Willingness to search is considered the ‘acid test’ for loyalty but to accurately collect the data to build this metric can be difficult. It is defined as the percentage of customers who would wait to buy a brand that is (temporarily) unavailable rather than buy an alternative brand. This could involve the customer going through a different medium to purchase their preferred brand or purchasing the minimum amount of their lesser preferred brand until they can again access their preference.

Loyalty is a key aspect for marketers to consider when measuring the success of their brand, a high level of loyalty in customers can be a great indicator for a sustained competitive advantage and future success. Marketers must always ensure they are meeting their customer’s needs as the threat of a substitute or new entrant are constantly evolving in the competitive environment that exists in most markets today.


Bendle, NT, PW Farris, PE Pfeifer & DJ Reibstein (2016) Marketing Metrics: The Manager’s Guide to Measuring Marketing Performance, 3rd edition. Pearson: New Jersey

Key Marketing Metrics for Awareness

As previously discussed on the blog, metrics can be used to measure just about anything, or at least attempt to. Bendle’s work identifies four main metrics that are used to measure the idea of awareness and the method of collecting all of them is through the quantitative means of surveys.


Is the most common term and an umbrella term for the whole area or marketing metrics. This is regarding whether the customer has ever heard of the brand or if they know it exists. It is crucial as you will provide different offerings to someone who has never heard of your brand compared to a 10-year loyal customer.

Top of Mind

This metric attempts to measure how relevant the brand is to the target market, an example would be surveying the first thought of grocery shops and if the response is Woolworths, they are the brand that is ‘top of mind’ for that customer. When data is collected from a whole target market a clear picture can be painted about competitors and where you may stand amongst the competition. This metric is however criticised as the measurement is often influenced by the most recent brand interaction and perhaps not their preferred choice.

Ad Awareness

This seeks to measure performance of marketing efforts around a specific ad. It is most commonly measured as a percentage of the targeted population to help improve future marketing efforts by identifying what aspects may have worked best.


Bendle states this as not being a formal metric but it still remains an important aspect that measures a deeper level of awareness. This metric seeks to measure the customers knowledge beyond just the name or any surface informations. It can be a useful metric to see if a company vision statement or CSR efforts are being communicated around a market.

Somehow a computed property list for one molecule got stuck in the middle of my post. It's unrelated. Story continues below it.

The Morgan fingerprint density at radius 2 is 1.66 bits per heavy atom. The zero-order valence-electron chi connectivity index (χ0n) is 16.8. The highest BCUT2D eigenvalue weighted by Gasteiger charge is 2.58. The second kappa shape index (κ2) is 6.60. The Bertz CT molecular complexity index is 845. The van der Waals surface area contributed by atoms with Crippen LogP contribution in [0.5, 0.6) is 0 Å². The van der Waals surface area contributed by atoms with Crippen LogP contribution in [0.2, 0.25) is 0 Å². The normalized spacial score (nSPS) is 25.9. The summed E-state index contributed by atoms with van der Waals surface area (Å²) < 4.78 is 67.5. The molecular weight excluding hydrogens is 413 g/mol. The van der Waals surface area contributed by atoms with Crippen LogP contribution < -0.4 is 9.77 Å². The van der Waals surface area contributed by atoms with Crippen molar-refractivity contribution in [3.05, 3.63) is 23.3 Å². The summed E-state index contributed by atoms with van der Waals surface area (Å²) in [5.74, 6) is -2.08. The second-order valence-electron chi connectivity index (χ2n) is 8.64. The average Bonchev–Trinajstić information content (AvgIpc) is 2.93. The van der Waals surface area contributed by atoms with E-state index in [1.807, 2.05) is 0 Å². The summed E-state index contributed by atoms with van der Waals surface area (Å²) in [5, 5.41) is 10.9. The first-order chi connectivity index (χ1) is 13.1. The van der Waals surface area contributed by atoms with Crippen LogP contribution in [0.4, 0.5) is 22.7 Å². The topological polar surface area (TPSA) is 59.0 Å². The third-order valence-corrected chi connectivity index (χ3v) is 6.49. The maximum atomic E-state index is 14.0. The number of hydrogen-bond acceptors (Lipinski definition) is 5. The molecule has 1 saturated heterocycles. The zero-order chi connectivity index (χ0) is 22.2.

Bendle, NT, PW Farris, PE Pfeifer & DJ Reibstein (2016) Marketing Metrics: The Manager’s Guide to Measuring Marketing Performance, 3rd edition. Pearson: New Jersey

The Risks of Poor Strategy for Marketers in a New

To put it simply, these risks occur when the promise of a strategy does not deliver as it is planned prior to implementation. McDonald (et al. 2014) categorises the major concern into five areas.

Target Market Risk

This can be caused as a result of poor research or poor segmentation and increases in the likelihood of occurring if the target market is not homogenous or doesn’t have a key common characteristic.

The risk is that the target market is wrongly identified and understood and the offering wither doesn’t reach this segment or is not offered the product/service correctly.

Proposition Risk

This is the risk of your offering not being purchased due to being poorly communicated or being a service/product with little to no demand.

This risk can be reduced by offering a differentiated product to different segments as opposed to one mass offering that may come across as too generic for a consumer to proceed to purchase.


This is an analysis tool that identifies the companies Strengths and Weaknesses as well as the external Opportunities and Threats. If this is done poorly, the risk is that the company may offer a product that doesn’t utilise a strength or it may miss an opportunity.

A thorough analysis can reduce the risk of a strategy by correctly seeing the best area to enter a market by utilising organisational strengths.

Uniqueness Risk

Similar to proposition risk, but if the strategy is similar to a direct competitor, there is an increase risk of failure or reduced profit margin. This applies to the product as well, there must be some differentiating factor to make the product stand out from the rest to minimise the risk of strategy not being as successful.